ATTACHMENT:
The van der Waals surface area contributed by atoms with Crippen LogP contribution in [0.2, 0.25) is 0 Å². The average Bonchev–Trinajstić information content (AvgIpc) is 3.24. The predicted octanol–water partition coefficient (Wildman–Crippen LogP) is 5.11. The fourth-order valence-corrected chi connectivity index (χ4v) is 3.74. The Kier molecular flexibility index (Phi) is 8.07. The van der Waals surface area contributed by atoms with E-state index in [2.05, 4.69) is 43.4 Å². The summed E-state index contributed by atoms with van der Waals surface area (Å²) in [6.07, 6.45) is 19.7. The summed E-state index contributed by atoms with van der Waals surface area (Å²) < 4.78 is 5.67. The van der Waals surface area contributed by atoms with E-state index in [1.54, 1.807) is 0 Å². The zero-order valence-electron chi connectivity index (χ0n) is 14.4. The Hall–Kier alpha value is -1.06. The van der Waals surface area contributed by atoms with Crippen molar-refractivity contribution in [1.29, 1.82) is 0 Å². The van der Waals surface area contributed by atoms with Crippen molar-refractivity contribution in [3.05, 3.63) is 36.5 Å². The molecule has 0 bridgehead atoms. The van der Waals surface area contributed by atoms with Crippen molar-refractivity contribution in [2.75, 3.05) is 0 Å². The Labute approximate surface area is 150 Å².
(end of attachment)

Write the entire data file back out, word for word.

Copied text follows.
The van der Waals surface area contributed by atoms with Crippen LogP contribution in [0.2, 0.25) is 0 Å². The average Bonchev–Trinajstić information content (AvgIpc) is 3.24. The predicted octanol–water partition coefficient (Wildman–Crippen LogP) is 5.11. The fourth-order valence-corrected chi connectivity index (χ4v) is 3.74. The Kier molecular flexibility index (Phi) is 8.07. The van der Waals surface area contributed by atoms with E-state index in [2.05, 4.69) is 43.4 Å². The summed E-state index contributed by atoms with van der Waals surface area (Å²) in [6.07, 6.45) is 19.7. The summed E-state index contributed by atoms with van der Waals surface area (Å²) < 4.78 is 5.67. The van der Waals surface area contributed by atoms with E-state index in [1.54, 1.807) is 0 Å². The zero-order valence-electron chi connectivity index (χ0n) is 14.4. The Hall–Kier alpha value is -1.06. The van der Waals surface area contributed by atoms with Crippen molar-refractivity contribution in [1.29, 1.82) is 0 Å². The van der Waals surface area contributed by atoms with Crippen molar-refractivity contribution in [3.05, 3.63) is 36.5 Å². The molecule has 0 bridgehead atoms. The van der Waals surface area contributed by atoms with Crippen molar-refractivity contribution in [2.75, 3.05) is 0 Å². The Labute approximate surface area is 150 Å².